Illustrated with powerpoint slideshows, books, prints, paintings and texts.
       8 weeks Tuesday 1-3pm Start 6 October 2020 Ref CL0081-1C Fee: £102
https://www.gbmc.ac.uk/history-the-edwardians-a-golden-age-1900-1914-brighton-metleisure

Maximum 10 places 


Fashion and Style - how it shaped British culture 1750-2000

This course examines historic social conditions and cultural background of Britain which inspired fashion trends.  

We examine how the social and cultural background of the eighteenth, nineteenth and twentieth centuries influenced British fashion. We focus on aspects of fashion such as the voluminous and extravagant court dresses of the eighteenth century and the Regency dandy; Victorian crinoline, bustle and aestheticism; Edwardian Art Nouveau, Art Deco era, wartime recycling and swinging sixties.

You will also learn how to read fashion, what your clothes say about you and examine key style developments and designers. A really exciting and fascinating course that will make you think differently about style, clothing and what you and others wear.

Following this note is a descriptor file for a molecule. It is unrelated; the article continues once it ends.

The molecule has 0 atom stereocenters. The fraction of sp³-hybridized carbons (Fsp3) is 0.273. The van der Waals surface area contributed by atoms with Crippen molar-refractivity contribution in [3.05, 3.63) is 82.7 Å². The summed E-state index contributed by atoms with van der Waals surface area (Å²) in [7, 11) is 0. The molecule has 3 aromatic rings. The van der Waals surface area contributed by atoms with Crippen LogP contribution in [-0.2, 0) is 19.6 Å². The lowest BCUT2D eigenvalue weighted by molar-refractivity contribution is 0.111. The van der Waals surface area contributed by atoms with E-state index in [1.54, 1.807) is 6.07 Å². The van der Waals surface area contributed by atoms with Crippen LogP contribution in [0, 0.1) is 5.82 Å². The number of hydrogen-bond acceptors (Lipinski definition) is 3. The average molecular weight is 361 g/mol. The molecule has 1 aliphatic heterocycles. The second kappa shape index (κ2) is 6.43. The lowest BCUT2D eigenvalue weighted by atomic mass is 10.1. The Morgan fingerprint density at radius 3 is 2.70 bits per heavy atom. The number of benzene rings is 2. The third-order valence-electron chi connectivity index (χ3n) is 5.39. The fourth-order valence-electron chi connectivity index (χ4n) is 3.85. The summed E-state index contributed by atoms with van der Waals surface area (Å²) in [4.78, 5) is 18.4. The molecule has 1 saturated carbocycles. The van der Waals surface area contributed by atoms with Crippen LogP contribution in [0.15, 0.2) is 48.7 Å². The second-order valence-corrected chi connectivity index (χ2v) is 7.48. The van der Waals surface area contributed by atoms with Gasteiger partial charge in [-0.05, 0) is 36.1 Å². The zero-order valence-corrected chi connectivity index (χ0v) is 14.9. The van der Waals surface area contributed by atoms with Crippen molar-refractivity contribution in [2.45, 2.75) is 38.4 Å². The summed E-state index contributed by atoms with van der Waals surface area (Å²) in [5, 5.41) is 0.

Illustrated with masses of fashion illustrations and powerpoint slideshows.

6 weeks Tuesday 10.30am-12.30pm  Start 13 October Ref CL0285-1C Fee £76
Maximum 10 places  


"Beautiful and Useful" – The Victorian Arts & Crafts Movement (1860-1910)


“Have nothing in your houses which you do not know to be useful or believe to be beautiful.”  (William Morris 1880). He and others believed that mass production produced inferior goods and they returned to the styles of earlier ages, utilising natural materials that were not only beautiful but functional.

We study the very colourful style of the Arts and Crafts Movement which began in Britain around 1860 and comprised a group of craftsmen, artists, designers and architects who aimed to raise the status of the applied arts (useful, with a utilitarian purpose e.g. weaving or pottery) to that of the fine arts (aesthetically significant – architecture, painting, sculpture and some graphic arts.

The Movement was largely inspired and led by William Morris (1834-96), poet, artist, architect whose firm, Morris, Marshall, & Faulkner founded 1861, promoted hand-made textiles, books, wallpapers and furniture. The idea was to return to the use of natural materials and recollection of older styles, notably medieval, and to open up and brighten homes.

Illustrated with images and powerpoint slideshows.


1 day SATURDAY 11am-3pm 14 November Ref CM0161-1C Fee £27 
https://www.gbmc.ac.uk/history-beautiful-and-useful-victorian-arts-crafts-brighton-parent-met-leisure
Maximum 10 places